Farewell, Good Cemetery Oak; Death of a Champion
Published January-February-March, 2012 By GARLAND LANDMARK SOCIETY NEWSLETTER
It’s not certain when it was born, nor is there a ﬁrm date for its death.
The acorn which gave it life probably was buried in the nourishing earth by a squirrel or a bird. Its age at death was estimated to be approximately 179 years, based on trunk rings.
Scientiﬁcally, the Red Oak was Quercus Shumardi, but it was known familiarly as the Cemetery Oak. It was at its splendid best in 1995, at nearly 70 feet tall, with a crown spread of 95 feet and a trunk circumference of more than 14 feet at chest height (4 1/2 feet from the ground).
That was the year the Texas Forest Service designated it as Metroplex Champion, calling it the largest of the species known in all of Dallas, Tarrant and eight adjoining counties.
Its death of Ganoderma applanatum, a wood decay fungus, after a long illness, came at the spot where it ﬁrst saw life, a tract of land now known as the historic Knights of Pythias Cemetery at South Garland Avenue near Miller Road.
Surviving is its longtime companion, the Incense Cedar (Libocedrus decurrens), a 63-foot tall tree with a crown spread of 29 feet and a trunk circumference of 90 inches at chest height.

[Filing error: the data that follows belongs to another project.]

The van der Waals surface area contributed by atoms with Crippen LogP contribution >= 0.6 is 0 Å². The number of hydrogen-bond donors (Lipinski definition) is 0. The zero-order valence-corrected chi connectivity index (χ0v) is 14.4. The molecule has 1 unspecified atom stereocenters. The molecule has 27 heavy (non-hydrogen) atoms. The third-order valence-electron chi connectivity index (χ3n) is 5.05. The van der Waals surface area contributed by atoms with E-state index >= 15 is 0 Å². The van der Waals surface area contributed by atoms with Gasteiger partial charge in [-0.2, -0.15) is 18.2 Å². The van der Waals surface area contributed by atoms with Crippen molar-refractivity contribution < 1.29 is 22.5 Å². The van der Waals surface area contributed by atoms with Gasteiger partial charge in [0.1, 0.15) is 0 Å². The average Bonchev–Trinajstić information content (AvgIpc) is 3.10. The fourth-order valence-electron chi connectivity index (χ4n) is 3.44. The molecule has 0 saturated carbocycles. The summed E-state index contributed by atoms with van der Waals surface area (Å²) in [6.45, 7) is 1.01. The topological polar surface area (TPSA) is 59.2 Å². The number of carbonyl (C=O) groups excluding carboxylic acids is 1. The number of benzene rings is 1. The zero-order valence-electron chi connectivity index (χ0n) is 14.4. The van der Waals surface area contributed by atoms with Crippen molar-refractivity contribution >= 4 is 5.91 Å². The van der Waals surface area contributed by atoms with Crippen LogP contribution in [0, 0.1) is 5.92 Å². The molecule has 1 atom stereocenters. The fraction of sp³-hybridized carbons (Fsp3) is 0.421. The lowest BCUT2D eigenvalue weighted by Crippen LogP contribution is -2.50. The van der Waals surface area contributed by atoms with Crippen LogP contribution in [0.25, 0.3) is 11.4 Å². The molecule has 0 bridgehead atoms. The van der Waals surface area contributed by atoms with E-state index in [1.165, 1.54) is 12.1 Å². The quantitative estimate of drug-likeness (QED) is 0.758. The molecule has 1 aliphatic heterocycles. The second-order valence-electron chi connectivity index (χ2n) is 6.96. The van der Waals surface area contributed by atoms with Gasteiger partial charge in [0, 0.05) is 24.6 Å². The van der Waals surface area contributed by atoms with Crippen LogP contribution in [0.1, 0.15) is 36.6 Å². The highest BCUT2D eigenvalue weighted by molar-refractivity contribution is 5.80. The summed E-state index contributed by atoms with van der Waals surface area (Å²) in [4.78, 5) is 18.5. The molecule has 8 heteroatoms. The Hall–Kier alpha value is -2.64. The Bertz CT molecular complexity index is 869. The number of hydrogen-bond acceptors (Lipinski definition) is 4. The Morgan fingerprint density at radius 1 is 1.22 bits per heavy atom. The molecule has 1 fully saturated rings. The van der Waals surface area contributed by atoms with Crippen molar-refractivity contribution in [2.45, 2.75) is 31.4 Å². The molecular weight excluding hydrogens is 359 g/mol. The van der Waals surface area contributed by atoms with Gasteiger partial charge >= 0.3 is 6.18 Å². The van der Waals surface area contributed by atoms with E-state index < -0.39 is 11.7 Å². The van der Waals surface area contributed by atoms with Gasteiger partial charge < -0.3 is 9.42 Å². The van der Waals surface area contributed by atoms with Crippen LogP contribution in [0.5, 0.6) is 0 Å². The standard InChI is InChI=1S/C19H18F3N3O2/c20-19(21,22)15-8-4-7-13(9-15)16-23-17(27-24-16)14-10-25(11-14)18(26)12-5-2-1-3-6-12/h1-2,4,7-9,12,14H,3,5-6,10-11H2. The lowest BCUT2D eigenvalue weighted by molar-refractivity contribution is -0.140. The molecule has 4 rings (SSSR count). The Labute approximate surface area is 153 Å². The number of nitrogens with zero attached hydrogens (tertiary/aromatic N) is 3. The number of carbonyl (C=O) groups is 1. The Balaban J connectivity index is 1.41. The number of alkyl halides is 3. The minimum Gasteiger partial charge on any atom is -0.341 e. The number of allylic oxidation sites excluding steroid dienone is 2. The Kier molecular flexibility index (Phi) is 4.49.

That tree is also distinguished -- in 1998, it was named the Texas Forest Service State Champion -- no other tree of its kind was registered in Texas. TFS said its origin is uncertain because its kind is native to the U.S. Paciﬁc Coast. Legend has it that W.B. Bell planted the seeds, possibly brought from California by cousins, near the family plot around 1932.
The Knights of Pythias fraternal order began developing the acreage as a cemetery around 1900, when the oak already was almost 70 years old. The cemetery now is maintained by the Garland Mills Cemetery Foundation.
Limbs had been removed from the tree for a period of months to prevent dead wood from falling onto traﬃc lanes on nearby South Garland Avenue.
Steve Houser of Arborilogical Services in Wylie had helped care for the tree for several years. In recent months, a core sampling had shown the tree's trunk to be hollow, and it was removed over several days in November.
Its huge stump serves as monument to the Cemetery Oak. Photo by Bob Compton.
Arborists left a stump more than three feet high, which preservationists hope can be treated so that the rings that measure its life span can be counted by visitors.
An informational marker detailing the history of the oak and the cedar, and citing their uniqueness was installed near the Cemetery Oak a few years ago.